Continuing the saga...
A few days after our visiting our midwife, we found ourselves in our pediatrician's office for an official evaluation to find out what was going on. To my relief, our pediatrician immediately took us seriously, and after a few minutes of listening to my concerns, agreed that there was something serious going on.
At this point, a few will be saying, "But why wasn't this discovered during his well-child visits?" The answer is simply that... it wasn't. Baby had lots of issues, but they were all mild enough - at the time - to fly under the radar, and nothing was ever found amiss during his check-ups during his first year, even though we were very orthodox with following the exact recommended schedule of visits. His problems became more and more evident with time, as he fell further and further behind his age-mates developmentally. Thus it was that I, and not our wonderful pediatrician, who first detected that something was wrong.
I should also say that this incident led me to have much greater faith in my abilities as a mother. In other words, when something is wrong, I will know. After doing lots of research and now having lots of experience with doctors and well-child visits, we know longer participate in this system - we have completely opted out of well-child check-ups. A mother who lives with her children around the clock will know when something is amiss and needs to be checked out. We are now in the process of switching to medical practitioners who do not require well-child check-ups.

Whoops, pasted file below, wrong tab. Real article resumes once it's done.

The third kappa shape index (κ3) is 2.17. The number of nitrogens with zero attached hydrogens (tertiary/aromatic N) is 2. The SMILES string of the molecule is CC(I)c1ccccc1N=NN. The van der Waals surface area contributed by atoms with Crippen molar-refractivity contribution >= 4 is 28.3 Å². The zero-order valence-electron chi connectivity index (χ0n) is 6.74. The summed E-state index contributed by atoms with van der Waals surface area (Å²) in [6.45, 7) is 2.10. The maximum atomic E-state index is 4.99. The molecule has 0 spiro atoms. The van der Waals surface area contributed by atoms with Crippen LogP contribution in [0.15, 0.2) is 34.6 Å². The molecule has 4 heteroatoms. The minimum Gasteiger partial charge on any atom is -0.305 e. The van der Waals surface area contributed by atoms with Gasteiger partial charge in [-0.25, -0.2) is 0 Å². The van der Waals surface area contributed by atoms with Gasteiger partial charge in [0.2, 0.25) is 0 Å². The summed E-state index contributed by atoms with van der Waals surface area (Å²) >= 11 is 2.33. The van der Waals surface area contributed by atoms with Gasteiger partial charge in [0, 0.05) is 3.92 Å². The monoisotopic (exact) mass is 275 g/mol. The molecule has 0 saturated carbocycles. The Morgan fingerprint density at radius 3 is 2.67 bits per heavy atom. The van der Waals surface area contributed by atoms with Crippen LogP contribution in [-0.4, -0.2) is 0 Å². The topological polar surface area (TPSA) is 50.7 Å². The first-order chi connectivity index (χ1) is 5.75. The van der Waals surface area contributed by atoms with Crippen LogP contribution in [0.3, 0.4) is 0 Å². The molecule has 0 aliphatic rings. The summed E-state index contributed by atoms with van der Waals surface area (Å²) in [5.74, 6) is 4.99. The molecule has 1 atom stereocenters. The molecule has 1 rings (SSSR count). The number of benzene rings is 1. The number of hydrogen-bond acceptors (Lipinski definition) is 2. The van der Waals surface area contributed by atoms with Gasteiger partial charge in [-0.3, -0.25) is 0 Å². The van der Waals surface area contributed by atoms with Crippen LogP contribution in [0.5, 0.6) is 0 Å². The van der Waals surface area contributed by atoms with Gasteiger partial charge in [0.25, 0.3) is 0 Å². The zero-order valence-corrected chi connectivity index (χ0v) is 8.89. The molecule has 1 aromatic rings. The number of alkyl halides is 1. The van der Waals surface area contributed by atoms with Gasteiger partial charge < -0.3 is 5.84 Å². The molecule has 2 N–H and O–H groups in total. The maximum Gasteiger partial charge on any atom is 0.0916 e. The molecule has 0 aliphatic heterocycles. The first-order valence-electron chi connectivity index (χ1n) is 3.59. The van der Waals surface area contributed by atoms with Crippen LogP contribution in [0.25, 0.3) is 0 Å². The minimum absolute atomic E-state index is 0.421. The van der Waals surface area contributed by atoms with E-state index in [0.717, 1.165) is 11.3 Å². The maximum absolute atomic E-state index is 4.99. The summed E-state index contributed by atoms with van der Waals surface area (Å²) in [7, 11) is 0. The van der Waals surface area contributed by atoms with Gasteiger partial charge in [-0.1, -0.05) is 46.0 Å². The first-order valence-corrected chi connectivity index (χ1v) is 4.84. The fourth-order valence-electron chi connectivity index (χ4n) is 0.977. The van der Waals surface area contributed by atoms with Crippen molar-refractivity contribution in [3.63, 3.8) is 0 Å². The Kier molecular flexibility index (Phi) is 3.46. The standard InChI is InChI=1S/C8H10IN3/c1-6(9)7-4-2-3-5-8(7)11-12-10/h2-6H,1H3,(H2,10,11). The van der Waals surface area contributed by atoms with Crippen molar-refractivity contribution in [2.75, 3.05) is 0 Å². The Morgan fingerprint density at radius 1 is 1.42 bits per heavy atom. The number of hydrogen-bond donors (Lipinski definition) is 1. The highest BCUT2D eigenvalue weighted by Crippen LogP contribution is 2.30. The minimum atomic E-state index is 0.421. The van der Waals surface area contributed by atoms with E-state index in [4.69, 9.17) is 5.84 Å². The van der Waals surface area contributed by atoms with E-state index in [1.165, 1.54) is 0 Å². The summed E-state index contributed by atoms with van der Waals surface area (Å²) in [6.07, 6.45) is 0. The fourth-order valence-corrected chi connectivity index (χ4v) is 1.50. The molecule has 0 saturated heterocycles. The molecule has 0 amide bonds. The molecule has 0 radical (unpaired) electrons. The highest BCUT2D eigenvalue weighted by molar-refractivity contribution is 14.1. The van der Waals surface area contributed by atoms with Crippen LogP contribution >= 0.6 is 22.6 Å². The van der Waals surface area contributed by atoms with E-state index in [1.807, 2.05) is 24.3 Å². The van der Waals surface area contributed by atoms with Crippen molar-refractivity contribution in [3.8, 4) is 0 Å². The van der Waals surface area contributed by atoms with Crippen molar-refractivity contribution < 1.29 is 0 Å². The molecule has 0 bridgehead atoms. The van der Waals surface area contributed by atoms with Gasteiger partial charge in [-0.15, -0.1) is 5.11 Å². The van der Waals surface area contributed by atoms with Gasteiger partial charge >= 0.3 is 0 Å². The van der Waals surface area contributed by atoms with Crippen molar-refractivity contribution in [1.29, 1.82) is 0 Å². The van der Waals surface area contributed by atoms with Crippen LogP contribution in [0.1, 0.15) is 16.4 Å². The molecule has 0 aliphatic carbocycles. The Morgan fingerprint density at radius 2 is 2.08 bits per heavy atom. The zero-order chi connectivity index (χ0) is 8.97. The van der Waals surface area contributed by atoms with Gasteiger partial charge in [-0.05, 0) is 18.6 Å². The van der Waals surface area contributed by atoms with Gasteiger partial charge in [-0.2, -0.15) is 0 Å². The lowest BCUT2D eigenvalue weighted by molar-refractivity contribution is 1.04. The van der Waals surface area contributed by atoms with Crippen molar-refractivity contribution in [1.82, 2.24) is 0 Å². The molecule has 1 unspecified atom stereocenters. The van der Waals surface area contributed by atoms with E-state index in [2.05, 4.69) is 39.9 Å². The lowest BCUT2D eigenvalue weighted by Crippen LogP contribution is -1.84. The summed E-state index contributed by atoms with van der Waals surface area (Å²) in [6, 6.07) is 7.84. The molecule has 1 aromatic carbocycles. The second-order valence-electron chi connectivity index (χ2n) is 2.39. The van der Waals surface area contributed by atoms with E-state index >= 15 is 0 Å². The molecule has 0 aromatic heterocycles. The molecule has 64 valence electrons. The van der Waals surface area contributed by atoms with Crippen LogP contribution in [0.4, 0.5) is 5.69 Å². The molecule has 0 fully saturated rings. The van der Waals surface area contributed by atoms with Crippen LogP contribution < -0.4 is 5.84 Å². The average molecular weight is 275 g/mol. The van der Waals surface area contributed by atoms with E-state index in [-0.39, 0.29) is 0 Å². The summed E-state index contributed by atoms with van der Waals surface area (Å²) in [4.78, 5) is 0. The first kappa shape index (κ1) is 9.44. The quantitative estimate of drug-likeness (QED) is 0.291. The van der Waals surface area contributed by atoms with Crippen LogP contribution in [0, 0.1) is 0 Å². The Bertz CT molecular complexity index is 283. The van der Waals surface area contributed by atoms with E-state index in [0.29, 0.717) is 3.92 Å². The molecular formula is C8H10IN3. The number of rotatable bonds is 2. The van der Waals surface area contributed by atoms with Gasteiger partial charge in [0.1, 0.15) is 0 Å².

When our pediatrician met with us, word quickly spread through the office that we had something special going on, so the crowd in our exam room quickly swelled. We ended up having myself, our baby, our 4yo, our pediatrician, several nurses, and an intern or two crowded into the tiny room. It was like a party! Everyone was talking at once, and it was actually a hugely positive experience. As I've mentioned before, acknowledging a problem and having people take one seriously about it is immensely to be preferred over having nebulous and semi-acknowledged fears hanging over one's head. It was an exquisite relief to be getting somewhere.
At the end of the visit, we didn't any concrete answers. Our pediatrician, however, acknowledged that something serious was going on. Baby was not developing physically as he ought, and there were lots of little physiological signs that had flown under the radar - clinodactyly (crooked pinky fingers, a soft indicator for lots of genetic disorders), single palmar crease, mild facial dysmorphology - lots of signs pointing to something like Downs Syndrome. But there was nothing to say definitely, "THIS is the problem." Instead, we were still left with a mystery.
However, our pediatrician immediately sent us in several different directions. They were:
And thus, the real adventures began.
- Labs for general blood work and genetic testing
- Developmental Pediatrics
- Physical therapy for evaluation